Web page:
Annotate this Case

183 S.E.2d 115 (1971)

279 N.C. 361


No. 86.

Supreme Court of North Carolina.

September 6, 1971.

*117 Cecil C. Jackson, Jr., Asheville, for plaintiff appellant.

Prince, Youngblood, Massagee & Groce, Hendersonville, for defendant appellees.

*118 SHARP, Justice:

This case was tried before a jury. In nonjury trials the motion for nonsuit has been replaced by the motion for a dismissal under G.S. § 1A-1, Rule 41(b); in jury trials, by the motion for a directed verdict under G.S. § 1A-1, Rule 50(a). In a jury trial, the motion for a directed verdict is now the only procedure by which a party can challenge the sufficiency of his adversary's evidence to go to the jury. Cutts v. Casey, 278 N.C. 390, 180 S.E.2d 297. Plaintiff, therefore, mislabeled her motion when she moved "for dismissal on the grounds of insufficient evidence to go to the jury," and the judge duplicated this error in nomenclature in his judgment. However, "where a motion for dismissal is made pursuant to Rule 41(b) in a jury case, it may properly be treated as a motion for directed verdict under Rule 50(a). The trial court does not determine the facts, but simply determines whether the plaintiff has made a `case for the jury.'" Bragen v. Hudson County News Company, 321 F.2d 864, 868 (3d Cir. 1963). Accord, 5 Moore's Federal Practice § 50.03(1) (2d ed. 1969).

"On a motion by a defendant for a directed verdict in a jury case, the court must consider all the evidence in the light most favorable to the plaintiff and may grant the motion only if, as a matter of law, the evidence is insufficient to justify a verdict for the plaintiff." Kelly v. International Harvester Co., 278 N.C. 153, 158, 179 S.E.2d 396, 398.

Plaintiff's appeal presents only the question whether her evidence was sufficient to withstand defendant's motion for a directed verdict. In re Johnson, 277 N.C. 688, 693, 178 S.E.2d 470, 473-474. Applying the rule enunciated in Kelly v. International Harvester Co., supra, the answer is NO.

When the court required an election between the inconsistent allegations in the complaint, plaintiff's counsel correctly and succinctly appraised her case by this statement: "[T]he evidence is she did sign the papers, but she signed them in blank."

Creasman, who testified that he fraudulently procured the signatures of his 85-year-old mother upon the note and deed of trust, stated positively and unequivocally that they were blank forms at the time she signed them"no typewriting on any of the papers." He also testified that she knew she was signing the papers in blank; that she admonished him "not to put anything about her land and home in the deed of trust"; and that, in response to her question as to the amount of the loan, he told her he would not know the amount until the interest was figured. In this context, plaintiff's testimony that Creasman "brought in some kind of paper here on that little old trailer out there" cannot be expanded into a statement that he represented to her she was merely signing a completed chattel mortgage on a trailer. Furthermore, the allegation of the complaint, under which plaintiff elected to proceed, is that the instrument which she signed "was to encumber a trailer" on her property. This averment clearly implies that the description of the property to be conveyed was to be written in at a future time.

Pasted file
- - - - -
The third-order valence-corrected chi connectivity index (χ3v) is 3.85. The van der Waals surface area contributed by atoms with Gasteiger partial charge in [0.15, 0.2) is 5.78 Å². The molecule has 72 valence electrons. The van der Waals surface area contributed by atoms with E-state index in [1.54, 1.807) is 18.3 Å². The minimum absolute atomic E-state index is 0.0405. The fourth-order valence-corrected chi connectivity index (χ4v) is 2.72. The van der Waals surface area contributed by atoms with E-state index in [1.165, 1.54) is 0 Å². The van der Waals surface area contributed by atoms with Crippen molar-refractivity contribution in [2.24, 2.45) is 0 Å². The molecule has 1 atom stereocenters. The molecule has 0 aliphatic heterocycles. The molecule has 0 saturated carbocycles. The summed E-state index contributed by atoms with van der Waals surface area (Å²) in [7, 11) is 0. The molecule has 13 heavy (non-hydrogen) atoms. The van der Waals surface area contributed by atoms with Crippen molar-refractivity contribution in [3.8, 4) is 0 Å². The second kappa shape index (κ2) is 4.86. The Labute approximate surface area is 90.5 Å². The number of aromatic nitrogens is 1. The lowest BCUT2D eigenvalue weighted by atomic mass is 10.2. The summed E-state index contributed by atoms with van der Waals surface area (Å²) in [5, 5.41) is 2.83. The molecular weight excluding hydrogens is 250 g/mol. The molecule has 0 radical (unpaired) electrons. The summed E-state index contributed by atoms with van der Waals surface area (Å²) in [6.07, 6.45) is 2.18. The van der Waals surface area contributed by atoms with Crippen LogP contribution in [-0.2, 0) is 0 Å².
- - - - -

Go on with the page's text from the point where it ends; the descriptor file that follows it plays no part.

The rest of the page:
The theory of plaintiff's case is that in January 1965 Creasman was the Association's agent, engaged in procuring loans for it; that, as such agent, he secured plaintiff's signature upon a blank note and deed of trust (the Association's printed forms) by falsely telling her he "wanted to mortgage the trailer that sits on her property" for an amount "somewhere around $600.00"; that he thereafter filled in the blanks so that the note was for $6,000.00 and the deed of trust encumbered her home. However, neither the evidence nor the law will sustain a finding that Creasman ever acted as agent for defendants. His testimony establishes that, in obtaining the loan which satisfied the prior mortgage on plaintiff's property, he was merely a prospective borrower applying for a loan. It likewise establishes that, in the other dealings he *119 said he had with the Association, he was either representing a prospective borrower or acting for himself as the holder of a note seeking to discount the paper.

In Parker v. Brown, 131 N.C. 264, 42 S.E. 605, the trial judge sustained the defendant's objection to this question: Was Spencer "the agent of Brown for the purchase of the lumber?" In upholding that ruling this Court said: "Whether the relation of principal and agent had been created depended upon the authority or power delegated. What that authority was is a question of fact; its effect a question of law * *. The agency being in dispute, the express or implied authority to act must be shown. The facts being shown, then whether the relation of principal and agent is created becomes a question of law for the court to declare, and not for the witness." Id. at 265, 42 S.E. at 606. Accord, Stansbury, N.C. Evidence § 130 (2d Ed.1963); 3 Am.Jur.2d Agency, § 356 (1962); Annot., 90 A.L.R. 749. Clearly, therefore, Creasman's statement that in January 1965 he was "representing" the Association in Buncombe County was properly stricken.